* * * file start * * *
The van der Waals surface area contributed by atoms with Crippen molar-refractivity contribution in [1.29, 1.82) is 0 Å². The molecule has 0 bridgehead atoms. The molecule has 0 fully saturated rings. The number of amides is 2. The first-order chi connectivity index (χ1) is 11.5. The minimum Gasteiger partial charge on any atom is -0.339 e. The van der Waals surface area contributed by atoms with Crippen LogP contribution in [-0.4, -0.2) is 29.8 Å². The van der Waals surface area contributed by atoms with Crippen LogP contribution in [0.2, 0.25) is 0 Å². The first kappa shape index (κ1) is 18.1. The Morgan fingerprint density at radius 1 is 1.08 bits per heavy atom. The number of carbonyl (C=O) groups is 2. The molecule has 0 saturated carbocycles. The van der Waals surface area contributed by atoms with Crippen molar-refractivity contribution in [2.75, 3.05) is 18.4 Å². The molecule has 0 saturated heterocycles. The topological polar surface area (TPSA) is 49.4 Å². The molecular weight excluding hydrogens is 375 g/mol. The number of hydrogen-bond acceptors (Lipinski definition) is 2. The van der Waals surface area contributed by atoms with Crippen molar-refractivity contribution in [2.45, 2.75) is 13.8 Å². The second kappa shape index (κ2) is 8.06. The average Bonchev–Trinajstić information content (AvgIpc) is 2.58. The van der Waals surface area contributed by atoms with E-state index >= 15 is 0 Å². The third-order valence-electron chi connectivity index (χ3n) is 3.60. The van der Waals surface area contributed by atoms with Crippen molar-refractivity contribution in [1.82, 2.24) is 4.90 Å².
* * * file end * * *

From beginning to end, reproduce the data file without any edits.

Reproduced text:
The van der Waals surface area contributed by atoms with Crippen molar-refractivity contribution in [1.29, 1.82) is 0 Å². The molecule has 0 bridgehead atoms. The molecule has 0 fully saturated rings. The number of amides is 2. The first-order chi connectivity index (χ1) is 11.5. The minimum Gasteiger partial charge on any atom is -0.339 e. The van der Waals surface area contributed by atoms with Crippen LogP contribution in [-0.4, -0.2) is 29.8 Å². The van der Waals surface area contributed by atoms with Crippen LogP contribution in [0.2, 0.25) is 0 Å². The first kappa shape index (κ1) is 18.1. The Morgan fingerprint density at radius 1 is 1.08 bits per heavy atom. The number of carbonyl (C=O) groups is 2. The molecule has 0 saturated carbocycles. The van der Waals surface area contributed by atoms with Crippen molar-refractivity contribution in [2.75, 3.05) is 18.4 Å². The molecule has 0 saturated heterocycles. The topological polar surface area (TPSA) is 49.4 Å². The molecular weight excluding hydrogens is 375 g/mol. The number of hydrogen-bond acceptors (Lipinski definition) is 2. The van der Waals surface area contributed by atoms with Crippen molar-refractivity contribution in [2.45, 2.75) is 13.8 Å². The second kappa shape index (κ2) is 8.06. The average Bonchev–Trinajstić information content (AvgIpc) is 2.58. The van der Waals surface area contributed by atoms with E-state index >= 15 is 0 Å². The third-order valence-electron chi connectivity index (χ3n) is 3.60. The van der Waals surface area contributed by atoms with Crippen molar-refractivity contribution in [1.82, 2.24) is 4.90 Å².